Even after she decided to leave her part-time position at the Montrose Animal Shelter, Kathy Harris couldn’t stay away from helping her four-footed friends.
Harris, who had volunteered prior to hiring on part-time at the shelter, went back to volunteering there, where she assists with spay and neuter clinics, among other tasks.
Harris has been helping out in some way or another since retiring from her nursing career in 2006.
“I had been volunteering at the shelter off and on, just walking dogs. After I retired from the hospital, I went out there on a more regular basis and started doing more regular work, cleaning and taking care of more animals. Then a part-time opportunity opened up,” Harris said.
Harris took the opportunity, continuing in it for 6.5 years.
“Then I decided ‘I think I’ll go back to volunteering.’ I started volunteering again a few mornings a week, helping with some of the spay/neuter clinics. That’s what I’ve been doing since I resigned from the shelter job. I spent a long history there, but it’s something I enjoy doing,” she said.
Two days a week, Harris takes care of shelter cats and helps walk dogs.
“My main emphasis is working with the cats and getting them cleaned up and fed. If there are a lot of cats, it can take up my whole time,” she said.
At spay/neuter clinics, Harris assists animals during recovery.
She is a staunch advocate of sterilizing pets.
“I think that it’s an important thing. There’s too many unwanted litters, especially kittens. Unless you’re planning to be a professional breeder, it makes for a nicer pet if they’re spayed or neutered. I definitely am an advocate of that,” Harris said.
She doesn’t only support the idea of reducing the number of unwanted cats and dogs born every season. Harris has stepped up several times to foster kittens and mother cats, as well as orphaned kittens.
“ … seeing them become nice, adoptable kittens, become sociable, to me, that’s pretty rewarding,” Harris said.
She began fostering kittens while still an employee, helping with the spring surge when litters of kittens too young for adoption tend to inundate animal shelters.
“You really don’t want to cage all that time at the shelter. They do much better if they are in a home environment,” Harris said.
Both cats and dogs are wonderful companions, she said, adding that although cats are independent, they are also very affectionate.
What motivates Harris to spend her retirement cleaning cat cages, walking dogs and hosting kittens?
“A love of animals,” she said, recalling how a neighbor suggested she go walk shelter dogs after she cut back her hours at the hospital.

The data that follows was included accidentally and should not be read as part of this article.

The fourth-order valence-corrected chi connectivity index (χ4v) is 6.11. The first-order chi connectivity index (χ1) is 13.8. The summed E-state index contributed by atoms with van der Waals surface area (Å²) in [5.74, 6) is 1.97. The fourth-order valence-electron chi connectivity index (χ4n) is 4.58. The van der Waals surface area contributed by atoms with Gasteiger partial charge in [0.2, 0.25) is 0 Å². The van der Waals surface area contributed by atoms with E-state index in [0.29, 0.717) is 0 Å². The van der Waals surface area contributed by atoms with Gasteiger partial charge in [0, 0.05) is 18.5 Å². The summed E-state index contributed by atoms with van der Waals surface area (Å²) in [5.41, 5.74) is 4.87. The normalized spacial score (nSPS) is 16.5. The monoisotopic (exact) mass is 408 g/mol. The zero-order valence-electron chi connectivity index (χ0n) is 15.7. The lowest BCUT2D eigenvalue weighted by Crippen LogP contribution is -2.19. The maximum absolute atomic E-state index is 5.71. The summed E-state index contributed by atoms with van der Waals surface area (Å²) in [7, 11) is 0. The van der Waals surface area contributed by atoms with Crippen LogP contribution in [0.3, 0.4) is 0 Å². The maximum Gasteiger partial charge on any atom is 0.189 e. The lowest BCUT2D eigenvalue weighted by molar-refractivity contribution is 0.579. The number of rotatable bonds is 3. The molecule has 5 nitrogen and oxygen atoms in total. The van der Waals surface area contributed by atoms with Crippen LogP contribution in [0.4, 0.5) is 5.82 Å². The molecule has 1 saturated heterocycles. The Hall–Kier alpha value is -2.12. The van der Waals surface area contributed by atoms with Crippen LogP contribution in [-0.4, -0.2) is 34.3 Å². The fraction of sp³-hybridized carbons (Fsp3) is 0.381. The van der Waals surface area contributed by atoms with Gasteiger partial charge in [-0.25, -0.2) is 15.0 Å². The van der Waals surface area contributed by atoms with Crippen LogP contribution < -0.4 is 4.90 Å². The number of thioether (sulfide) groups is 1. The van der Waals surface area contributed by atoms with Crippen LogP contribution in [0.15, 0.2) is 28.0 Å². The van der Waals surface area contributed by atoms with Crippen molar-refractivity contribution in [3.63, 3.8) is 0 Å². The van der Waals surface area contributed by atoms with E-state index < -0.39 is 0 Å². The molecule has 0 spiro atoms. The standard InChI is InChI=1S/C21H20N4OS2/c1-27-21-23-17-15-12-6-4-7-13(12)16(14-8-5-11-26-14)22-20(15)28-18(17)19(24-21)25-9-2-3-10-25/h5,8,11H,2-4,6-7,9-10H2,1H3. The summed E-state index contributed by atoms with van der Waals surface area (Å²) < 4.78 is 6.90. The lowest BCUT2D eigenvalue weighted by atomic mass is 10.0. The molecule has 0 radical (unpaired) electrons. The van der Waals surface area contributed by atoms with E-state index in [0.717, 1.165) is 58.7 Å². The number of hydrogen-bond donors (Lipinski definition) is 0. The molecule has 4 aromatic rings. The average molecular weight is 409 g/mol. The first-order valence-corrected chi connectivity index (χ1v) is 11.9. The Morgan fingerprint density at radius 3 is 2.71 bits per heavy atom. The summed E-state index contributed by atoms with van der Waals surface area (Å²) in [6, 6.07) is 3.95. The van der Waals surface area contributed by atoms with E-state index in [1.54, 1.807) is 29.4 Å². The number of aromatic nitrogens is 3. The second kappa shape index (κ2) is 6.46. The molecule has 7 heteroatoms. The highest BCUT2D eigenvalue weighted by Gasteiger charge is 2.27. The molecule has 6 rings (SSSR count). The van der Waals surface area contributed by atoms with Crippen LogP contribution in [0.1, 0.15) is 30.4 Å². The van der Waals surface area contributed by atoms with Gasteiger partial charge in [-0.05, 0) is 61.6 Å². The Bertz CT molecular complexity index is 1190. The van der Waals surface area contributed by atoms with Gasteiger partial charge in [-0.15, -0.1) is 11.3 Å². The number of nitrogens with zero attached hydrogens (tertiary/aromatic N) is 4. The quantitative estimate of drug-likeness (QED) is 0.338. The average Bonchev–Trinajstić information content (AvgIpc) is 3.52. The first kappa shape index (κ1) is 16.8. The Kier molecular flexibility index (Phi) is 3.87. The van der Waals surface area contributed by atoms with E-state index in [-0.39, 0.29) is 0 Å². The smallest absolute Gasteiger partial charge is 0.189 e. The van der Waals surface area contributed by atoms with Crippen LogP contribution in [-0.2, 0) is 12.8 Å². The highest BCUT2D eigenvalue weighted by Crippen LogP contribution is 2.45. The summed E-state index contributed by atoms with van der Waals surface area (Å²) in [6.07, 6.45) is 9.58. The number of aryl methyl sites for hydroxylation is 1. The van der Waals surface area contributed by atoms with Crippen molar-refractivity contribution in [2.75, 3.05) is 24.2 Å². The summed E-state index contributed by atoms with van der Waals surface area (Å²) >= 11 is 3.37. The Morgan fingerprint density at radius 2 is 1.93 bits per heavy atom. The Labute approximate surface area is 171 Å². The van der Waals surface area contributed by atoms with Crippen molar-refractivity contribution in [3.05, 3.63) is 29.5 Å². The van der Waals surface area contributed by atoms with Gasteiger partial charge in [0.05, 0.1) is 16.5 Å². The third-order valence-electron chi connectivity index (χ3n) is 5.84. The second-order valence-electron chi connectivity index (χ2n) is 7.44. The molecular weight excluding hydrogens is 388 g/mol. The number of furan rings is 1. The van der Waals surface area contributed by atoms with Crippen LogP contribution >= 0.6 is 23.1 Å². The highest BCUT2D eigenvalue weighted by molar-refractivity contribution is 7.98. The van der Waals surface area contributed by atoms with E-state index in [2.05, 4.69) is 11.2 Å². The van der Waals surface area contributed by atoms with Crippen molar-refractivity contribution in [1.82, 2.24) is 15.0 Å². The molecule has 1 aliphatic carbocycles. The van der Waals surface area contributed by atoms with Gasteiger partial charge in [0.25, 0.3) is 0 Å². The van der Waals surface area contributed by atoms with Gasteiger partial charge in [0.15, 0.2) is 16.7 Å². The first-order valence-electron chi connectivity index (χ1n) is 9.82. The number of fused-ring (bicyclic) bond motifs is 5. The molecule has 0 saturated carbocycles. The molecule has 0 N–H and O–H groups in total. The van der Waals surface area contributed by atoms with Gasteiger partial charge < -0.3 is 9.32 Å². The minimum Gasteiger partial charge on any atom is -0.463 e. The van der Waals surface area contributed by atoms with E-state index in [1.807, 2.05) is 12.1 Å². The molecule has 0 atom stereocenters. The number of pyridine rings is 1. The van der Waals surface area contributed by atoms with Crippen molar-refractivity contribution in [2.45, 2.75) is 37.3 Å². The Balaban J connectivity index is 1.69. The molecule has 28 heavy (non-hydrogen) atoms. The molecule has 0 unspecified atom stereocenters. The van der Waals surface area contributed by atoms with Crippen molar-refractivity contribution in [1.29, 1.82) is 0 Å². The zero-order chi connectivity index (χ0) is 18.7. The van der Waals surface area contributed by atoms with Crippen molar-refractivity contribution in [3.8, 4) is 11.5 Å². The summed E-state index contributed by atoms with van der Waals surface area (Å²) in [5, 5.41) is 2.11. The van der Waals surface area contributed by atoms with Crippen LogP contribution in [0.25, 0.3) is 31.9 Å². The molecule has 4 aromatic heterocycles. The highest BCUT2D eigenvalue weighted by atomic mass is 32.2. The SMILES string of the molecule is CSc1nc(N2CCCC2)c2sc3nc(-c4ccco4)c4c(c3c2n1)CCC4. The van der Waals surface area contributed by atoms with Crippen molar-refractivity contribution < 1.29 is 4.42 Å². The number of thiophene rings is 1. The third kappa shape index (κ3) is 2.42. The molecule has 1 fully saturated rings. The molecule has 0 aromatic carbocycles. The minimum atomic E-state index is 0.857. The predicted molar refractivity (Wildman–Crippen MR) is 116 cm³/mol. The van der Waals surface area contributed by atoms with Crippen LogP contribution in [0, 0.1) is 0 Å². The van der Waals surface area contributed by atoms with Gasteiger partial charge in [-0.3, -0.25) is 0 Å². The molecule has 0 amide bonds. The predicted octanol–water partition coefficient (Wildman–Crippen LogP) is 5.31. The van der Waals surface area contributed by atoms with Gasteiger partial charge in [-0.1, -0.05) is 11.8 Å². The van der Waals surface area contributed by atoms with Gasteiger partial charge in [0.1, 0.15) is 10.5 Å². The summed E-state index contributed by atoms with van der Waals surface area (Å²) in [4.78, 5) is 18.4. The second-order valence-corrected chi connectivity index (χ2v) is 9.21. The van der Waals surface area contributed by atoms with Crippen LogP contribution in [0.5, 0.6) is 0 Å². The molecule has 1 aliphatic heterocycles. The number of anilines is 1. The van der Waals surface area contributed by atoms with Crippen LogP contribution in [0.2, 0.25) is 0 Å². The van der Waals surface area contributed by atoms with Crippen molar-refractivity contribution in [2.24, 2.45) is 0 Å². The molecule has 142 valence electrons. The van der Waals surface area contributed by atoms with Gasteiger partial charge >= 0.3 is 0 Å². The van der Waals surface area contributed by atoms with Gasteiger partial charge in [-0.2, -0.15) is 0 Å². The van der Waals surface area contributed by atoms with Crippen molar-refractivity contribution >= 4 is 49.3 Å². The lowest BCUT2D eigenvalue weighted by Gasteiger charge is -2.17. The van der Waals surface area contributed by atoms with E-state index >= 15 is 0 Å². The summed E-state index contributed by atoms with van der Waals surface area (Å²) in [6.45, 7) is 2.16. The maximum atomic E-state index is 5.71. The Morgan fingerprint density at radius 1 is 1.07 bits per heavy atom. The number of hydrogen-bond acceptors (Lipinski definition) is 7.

“I really enjoyed that. I enjoyed the staff out there and thought it was a worthwhile thing to do. Animals, no matter what is going on, no matter the changes, they always need to be taken care of. I just enjoy doing that.
“I think it’s just healthy mentally and physically to do whatever volunteer job you like to do,” Harris said.
Harris is one of many community members who give back by helping in animal shelter, either by donating time, or goods, services and cash.
The donations have come from smaller offerings by children who have chosen to gather pet food or donations in lieu of having birthday gifts, and all the way up to a $45,000 donation from an anonymous donor, as well as the support of foundations and other grantors. As a city facility, the animal shelter is also accounted for in the annual budget.
Harris is at the shelter to help soothe animals that come in.
“They’re confused about why they’re there, basically kind of frightened at first. I like trying to make them feel more comfortable and cared for. … I just want it to be a welcoming place for visitors out there and a good place for animals to be taken care of,” she said.
No matter where people’s interests may lie, Harris recommends pitching in to help the greater good in some way.
“I feel that, especially for retired people, it’s a way to be involved. Mentally and physically, I think it’s healthy. It’s good for you. It’s good for whatever place you choose to volunteer at,” she said.
“It makes for a healthy, more caring community if you have people who want to give of themselves. There are a lot of talented people who have a lot to offer and I think there are many opportunities.”